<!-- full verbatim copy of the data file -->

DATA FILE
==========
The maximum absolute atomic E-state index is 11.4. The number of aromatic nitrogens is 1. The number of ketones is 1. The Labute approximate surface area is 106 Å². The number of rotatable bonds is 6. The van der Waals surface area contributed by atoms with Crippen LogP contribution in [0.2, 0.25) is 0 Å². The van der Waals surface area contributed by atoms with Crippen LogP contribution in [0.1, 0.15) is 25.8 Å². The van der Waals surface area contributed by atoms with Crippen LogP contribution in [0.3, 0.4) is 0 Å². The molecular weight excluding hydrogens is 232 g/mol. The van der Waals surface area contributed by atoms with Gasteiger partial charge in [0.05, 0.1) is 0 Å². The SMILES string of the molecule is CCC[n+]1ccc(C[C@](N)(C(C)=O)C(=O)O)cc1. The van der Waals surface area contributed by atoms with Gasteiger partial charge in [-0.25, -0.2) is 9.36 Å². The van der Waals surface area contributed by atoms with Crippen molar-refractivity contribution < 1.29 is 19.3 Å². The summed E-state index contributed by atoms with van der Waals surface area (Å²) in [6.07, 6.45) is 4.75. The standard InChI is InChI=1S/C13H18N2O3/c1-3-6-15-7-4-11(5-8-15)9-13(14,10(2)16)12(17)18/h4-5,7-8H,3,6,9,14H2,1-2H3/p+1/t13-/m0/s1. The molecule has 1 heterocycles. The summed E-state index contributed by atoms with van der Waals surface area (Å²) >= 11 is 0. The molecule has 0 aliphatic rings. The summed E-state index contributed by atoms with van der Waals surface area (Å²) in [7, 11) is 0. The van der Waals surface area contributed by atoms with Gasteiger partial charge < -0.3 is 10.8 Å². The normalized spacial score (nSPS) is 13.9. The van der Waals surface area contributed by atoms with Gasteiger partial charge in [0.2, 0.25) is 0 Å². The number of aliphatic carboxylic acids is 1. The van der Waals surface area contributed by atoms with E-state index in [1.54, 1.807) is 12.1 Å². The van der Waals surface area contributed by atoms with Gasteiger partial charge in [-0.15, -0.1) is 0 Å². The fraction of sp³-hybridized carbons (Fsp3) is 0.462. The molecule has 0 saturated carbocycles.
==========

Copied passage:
The maximum absolute atomic E-state index is 11.4. The number of aromatic nitrogens is 1. The number of ketones is 1. The Labute approximate surface area is 106 Å². The number of rotatable bonds is 6. The van der Waals surface area contributed by atoms with Crippen LogP contribution in [0.2, 0.25) is 0 Å². The van der Waals surface area contributed by atoms with Crippen LogP contribution in [0.1, 0.15) is 25.8 Å². The van der Waals surface area contributed by atoms with Crippen LogP contribution in [0.3, 0.4) is 0 Å². The molecular weight excluding hydrogens is 232 g/mol. The van der Waals surface area contributed by atoms with Gasteiger partial charge in [0.05, 0.1) is 0 Å². The SMILES string of the molecule is CCC[n+]1ccc(C[C@](N)(C(C)=O)C(=O)O)cc1. The van der Waals surface area contributed by atoms with Gasteiger partial charge in [-0.25, -0.2) is 9.36 Å². The van der Waals surface area contributed by atoms with Crippen molar-refractivity contribution < 1.29 is 19.3 Å². The summed E-state index contributed by atoms with van der Waals surface area (Å²) in [6.07, 6.45) is 4.75. The standard InChI is InChI=1S/C13H18N2O3/c1-3-6-15-7-4-11(5-8-15)9-13(14,10(2)16)12(17)18/h4-5,7-8H,3,6,9,14H2,1-2H3/p+1/t13-/m0/s1. The molecule has 1 heterocycles. The summed E-state index contributed by atoms with van der Waals surface area (Å²) >= 11 is 0. The molecule has 0 aliphatic rings. The summed E-state index contributed by atoms with van der Waals surface area (Å²) in [7, 11) is 0. The van der Waals surface area contributed by atoms with Gasteiger partial charge < -0.3 is 10.8 Å². The normalized spacial score (nSPS) is 13.9. The van der Waals surface area contributed by atoms with Gasteiger partial charge in [0.2, 0.25) is 0 Å². The number of aliphatic carboxylic acids is 1. The van der Waals surface area contributed by atoms with E-state index in [1.54, 1.807) is 12.1 Å². The van der Waals surface area contributed by atoms with Gasteiger partial charge in [-0.15, -0.1) is 0 Å². The fraction of sp³-hybridized carbons (Fsp3) is 0.462. The molecule has 0 saturated carbocycles.